As mentioned above, axial thrust in the outboard direction during rotation of the impeller 26 causes the shaft 22 to move toward the inlet 14. The resulting axial motion reduces the clearance between inboard bearing surface 204 and the seal ring 206. Pressure in the thrust chamber 208 will thus increase since fluid in the relatively high pressure impeller chamber 16 will travel through the passage 218, through the bearing clearance 210, and into the thrust chamber 208. The pressure in the thrust chamber 208 causes the disc 202 to move in the inboard direction which is opposite to the axial thrust caused by the rotation of the impeller 26. Thus, the thrust force may be neutralized. The thrust force is balanced when an excessively strong counter-force is generated, the space between the seal ring 206 and the inboard bearing surface 204 increases allowing fluid to drain from the thrust chamber 208.
Referring now also to
Referring again to
A flow meter 254 may also be disposed within the return pipe 250. The flow meter 254 generates a flow signal that corresponds to the flow through the return pipe 250. The flow meter 254 can monitor the leakage rate and help monitor the condition of the seal ring 206 and the bearing clearance 210. The flow signal from the flow meter 254 may be provided to a controller 260 that generates an indicator 262 corresponding to the flow of the fluid. The return pipe 250, the temperature sensor 252, and the flow meter 254 may or may not be used in a constructive embodiment.
In a further embodiment of the disclosure, the outlet 18 may be in fluid communication with the thrust chamber 208. An inlet pipe 260 may be used to fluidically couple the outlet 18 such as at the diffuser 46 to a passage 262 in the casing 12. The passage 262 may be in fluid communication with a passage 262 in the bearing 200. The passages 262 and 264, together with the return pipe 250, allow high-pressure fluid from the outlet 18 to pass into the thrust chamber 208. A filter 266 may also be provided to prevent particulates from entering the thrust chamber 208. A valve 268 may also be provided within the input pipe 260 so that flow may be controlled to allow the pressure within the thrust chamber 208 to be regulated. Because of pressure at the outlet 18 is higher than in the bearing portion 20, fluid flows through the input pipe 260 into the thrust chamber 208.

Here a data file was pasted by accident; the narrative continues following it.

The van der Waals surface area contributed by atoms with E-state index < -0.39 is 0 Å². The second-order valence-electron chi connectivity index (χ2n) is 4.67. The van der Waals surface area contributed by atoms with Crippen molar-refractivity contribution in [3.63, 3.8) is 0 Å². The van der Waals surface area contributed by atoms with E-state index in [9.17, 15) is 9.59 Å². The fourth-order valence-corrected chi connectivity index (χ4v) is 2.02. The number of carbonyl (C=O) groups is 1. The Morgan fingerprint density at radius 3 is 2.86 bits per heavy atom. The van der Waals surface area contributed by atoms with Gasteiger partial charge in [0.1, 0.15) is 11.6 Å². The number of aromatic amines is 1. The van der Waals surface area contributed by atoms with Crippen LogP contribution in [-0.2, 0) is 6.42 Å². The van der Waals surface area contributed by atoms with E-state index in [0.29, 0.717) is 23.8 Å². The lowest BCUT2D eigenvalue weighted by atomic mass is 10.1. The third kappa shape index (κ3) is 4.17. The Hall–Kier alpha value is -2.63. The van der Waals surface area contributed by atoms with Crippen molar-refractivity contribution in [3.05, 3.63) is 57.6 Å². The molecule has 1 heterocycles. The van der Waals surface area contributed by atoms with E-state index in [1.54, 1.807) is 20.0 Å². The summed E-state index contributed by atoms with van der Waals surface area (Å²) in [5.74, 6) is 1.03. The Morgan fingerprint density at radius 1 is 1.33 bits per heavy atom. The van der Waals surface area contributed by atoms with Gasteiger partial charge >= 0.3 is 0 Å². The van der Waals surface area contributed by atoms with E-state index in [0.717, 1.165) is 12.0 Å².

In operation, when the impeller 26 first starts to rotate under the power of the motor 28, initial thrust may move the shaft in the inboard direction. The thrust disc 216 and grooves 240 and 242 may be used to lubricate the outboard axial end of the bearing 200. After the initial start-up and rotation of the impeller 26, the rotating impeller 26 generates an outboard axial force on the shaft. Fluid is communicated from the impeller chamber 16 and, more specifically, the inboard impeller side chamber through the passages 218, grooves 240 and 242 into the bearing clearance 210. Fluid thus travels into the thrust chamber 208 to provide a counter-acting force on the disc 202 and, thus, the shaft 22.
To help regulate the flow into the thrust chamber 208, fluid from the input pipe 260 may travel through the casing and the bearing to provide fluid into the thrust chamber 208.
To remove fluid from the bearing portion 20, the return pipe 250 may be used to return fluid to the inlet portion 14. The temperature and/or flow or both of the fluid may be monitored by a controller 260 and generate an indicator indicative of where of the sealing ring or the bearing clearance or both.
Those skilled in the art can now appreciate from the foregoing description that the broad teachings of the disclosure can be implemented in a variety of forms. Therefore, while this disclosure includes particular examples, the true scope of the disclosure should not be so limited since other modifications will become apparent to the skilled practitioner upon a study of the drawings, the specification and the following claims.
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|Citing Patent||Filing date||Publication date||Applicant||Title|
|US8133007 *||May 14, 2009||Mar 13, 2012||Pompe Garbarino S.P.A.||Multiple-stage centrifugal pump including a controlled leakage hydraulic balancing drum|
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|U.S. Classification||415/106, 415/112, 415/111|
|Jun 11, 2007||AS||Assignment|
Owner name: FLUID EQUIPMENT DEVELOPMENT COMPANY, LLC, MICHIGAN
Free format text: ASSIGNMENT OF ASSIGNORS INTEREST;ASSIGNOR:OKLEJAS, ELI JR.;REEL/FRAME:019482/0819
Effective date: 20070601
|Mar 13, 2015||FPAY||Fee payment|
Year of fee payment: 4